MLC Life Insurance has flagged customer initiated changes as the key factors in the majority of lapsed policies held by the insurer.
In a recently published response to a question on notice received from the Parliamentary Joint Committee (PJC) Inquiry into Life Insurance, MLC Life Insurance indicated that 80% of its lapses across its retail insurance book were due to a change in customer needs, affordability of cover and switching to a competitor’s product.
The issue of lapses was raised on a number of occasions at the PJC which sought to determine when a policy was considered to have lapsed, when it was considered to have been churned and how life insurers identified and recorded those events.
The life insurer provided a further breakdown of its lapse statistics stating that 74% of lapsed policies were held by people aged over 50 with the main driver behind lapses being that the cover offered by the policy was no longer required.
“The reason for lapse is important and we are putting in systems and gathering data to get more understanding around that…”
MLC Life Insurance also stated that of the remaining 26% of lapsing members, around 20% were aged between 40 and 50 and the remaining 6% were aged under 40 and for these two groups lapses were more likely to be due to affordability and switching to a competitor product.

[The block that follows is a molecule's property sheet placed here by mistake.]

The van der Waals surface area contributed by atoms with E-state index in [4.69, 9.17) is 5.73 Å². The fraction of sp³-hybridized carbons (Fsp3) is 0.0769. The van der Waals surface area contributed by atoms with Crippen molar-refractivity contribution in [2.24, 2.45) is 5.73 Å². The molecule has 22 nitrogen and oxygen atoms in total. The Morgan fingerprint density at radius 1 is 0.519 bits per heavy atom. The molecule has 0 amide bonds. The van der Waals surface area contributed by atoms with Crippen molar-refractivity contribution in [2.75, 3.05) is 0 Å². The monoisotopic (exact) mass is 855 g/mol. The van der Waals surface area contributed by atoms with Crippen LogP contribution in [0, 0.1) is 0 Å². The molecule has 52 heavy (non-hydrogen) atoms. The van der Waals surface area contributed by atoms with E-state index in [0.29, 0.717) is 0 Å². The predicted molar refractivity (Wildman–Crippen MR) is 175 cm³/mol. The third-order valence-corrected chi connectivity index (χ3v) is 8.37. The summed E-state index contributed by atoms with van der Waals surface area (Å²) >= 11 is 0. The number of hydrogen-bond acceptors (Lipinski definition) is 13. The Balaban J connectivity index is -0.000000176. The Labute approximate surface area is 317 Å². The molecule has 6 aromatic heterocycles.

Addressing the PJC during its Canberra hearing last month, MLC Life Insurance Chief Executive, David Hackett said that MLC’s experience was not applicable across the wider life insurance sector given its length of time in the market.
“We actually have one of the higher levels of lapse in the industry, but it is a very difficult metric to compare, in that we are a 130‐year‐old life insurance company and we have one of the largest books of insurance,” Hackett said.
He added that MLC Life Insurance has found a high number of lapses are related to people who no longer need the levels of protection they previously required when paying off a mortgage and having dependent children.
“The reason for lapse is important and we are putting in systems and gathering data to get more understanding around that. But I would say that not all insurers are the same,” Hackett said.
“Some are relatively new and the risk profile in the book and the demographic profile of the policyholder are very different. So it is a hard thing to compare,” he said.